Want to work in the Philippines?
Thanks to the government’s focus on encouraging foreign investment, the Philippines is attracting expats from across the globe, and the country is set to become another economic powerhouse in Southeast Asia. With a multicultural and ethnically diverse population, the Philippines has a vibrant and dynamic business environment. One of the largest markets in Southeast Asia, it’s also a gateway into the wider Asian region, and many multinational companies have offices here.
Makati City, which forms part of Metro Manila, is the financial and business centre of the Philippines. Most local and international organisations have their Filipino headquarters here, and the city also hosts numerous international embassies and is the country’s diplomatic centre.
The main industries in the Philippines are electronic components and machinery, food and drink, clothing, footwear, tobacco, petroleum products, metals and minerals. Business outsourcing services, such as call centres, are also booming.
Business in the Philippines
The Philippines has strong European and American ties that influence its business culture. Family is important in Filipino culture and many businesses are family owned, with several relatives working for the same company. Business relationships are also valued, so it’s important for you to network and build close connections with Filipino associates.
Business structures in the Philippines are hierarchical and most decisions are made by top-level executives, although a team’s input is important.
Filipinos are known for their friendliness and hospitality, so expect to engage in polite conversation before you get down to business. Don’t be surprised if local colleagues make frank comments on your appearance and ask personal questions about your age or salary.
As in many Asian countries, the concept of saving face is important to Filipinos. A public display of anger towards someone, trying to prove them wrong in front of others, or showing disrespect for their rank or position can all cause them to lose face. You should always try to contain your emotions and avoid confronting or embarrassing business associates in public. If you disagree with someone, take it up with them in private.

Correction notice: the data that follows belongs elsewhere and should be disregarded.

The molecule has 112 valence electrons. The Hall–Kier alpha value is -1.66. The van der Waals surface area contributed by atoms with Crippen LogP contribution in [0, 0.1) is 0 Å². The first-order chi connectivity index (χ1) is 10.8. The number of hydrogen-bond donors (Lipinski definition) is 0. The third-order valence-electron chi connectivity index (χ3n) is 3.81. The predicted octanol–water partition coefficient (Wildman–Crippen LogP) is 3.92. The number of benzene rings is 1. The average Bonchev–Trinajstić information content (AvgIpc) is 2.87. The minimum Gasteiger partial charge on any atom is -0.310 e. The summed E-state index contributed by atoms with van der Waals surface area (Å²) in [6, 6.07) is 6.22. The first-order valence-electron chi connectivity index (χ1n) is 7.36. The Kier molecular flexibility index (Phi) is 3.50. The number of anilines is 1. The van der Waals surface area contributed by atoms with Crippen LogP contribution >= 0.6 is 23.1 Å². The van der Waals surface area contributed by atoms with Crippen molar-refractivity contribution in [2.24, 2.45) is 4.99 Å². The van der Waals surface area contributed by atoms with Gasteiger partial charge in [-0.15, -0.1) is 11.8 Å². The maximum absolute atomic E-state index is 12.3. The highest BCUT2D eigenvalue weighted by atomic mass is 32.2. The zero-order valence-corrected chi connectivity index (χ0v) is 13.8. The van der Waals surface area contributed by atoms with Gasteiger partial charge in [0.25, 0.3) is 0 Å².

Filipino and English are the main business languages, but Spanish, Arabic and Chinese are occasionally used. Business hours are usually from 08:00 to 17:00, Monday to Friday.
Although businesspeople in the Philippines take the hot tropical weather into account when choosing their outfits, they still dress quite formally, with men in suits and women in lightweight but smart dresses. Some men wear the traditional barong tagalog, a lightweight, long-sleeved shirt worn without a tie.
The standard business greeting involves a firm handshake accompanied by a warm smile. Always greet the oldest or most senior associate first. Gift-giving is widely practised in Filipino business culture, especially to celebrate the signing of a contract. Gifts shouldn’t be extravagant – good options include flowers, sweets, perfume and spirits.
Expat salaries in the Philippines
Salaries aren’t as high as they are in other popular expat destinations, but you should earn well in an executive position or if you have specialist skills.
How can I open an offshore bank account?
Top tips for working in the Philippines
See what people responding to our Expat Explorer Survey think about living in the Philippines.
Research the culture well and ensure you have adequate local support from your employer.
All Expat Explorer survey data and all tips (in quotation marks) are provided by HSBC.
All other content is provided by expatarrivals.com, Globe Media Ltd and was last updated in September 2021. HSBC accepts no responsibility for the accuracy of this information.
This information is purely for orientation and to inspire further research, it does not constitute advice and no liability is accepted to recipients acting independently on its contents. The views expressed are subject to change.
Always remember to ensure you're aware of and comply with any laws in your host country or country of origin that apply to gift giving and bribery.
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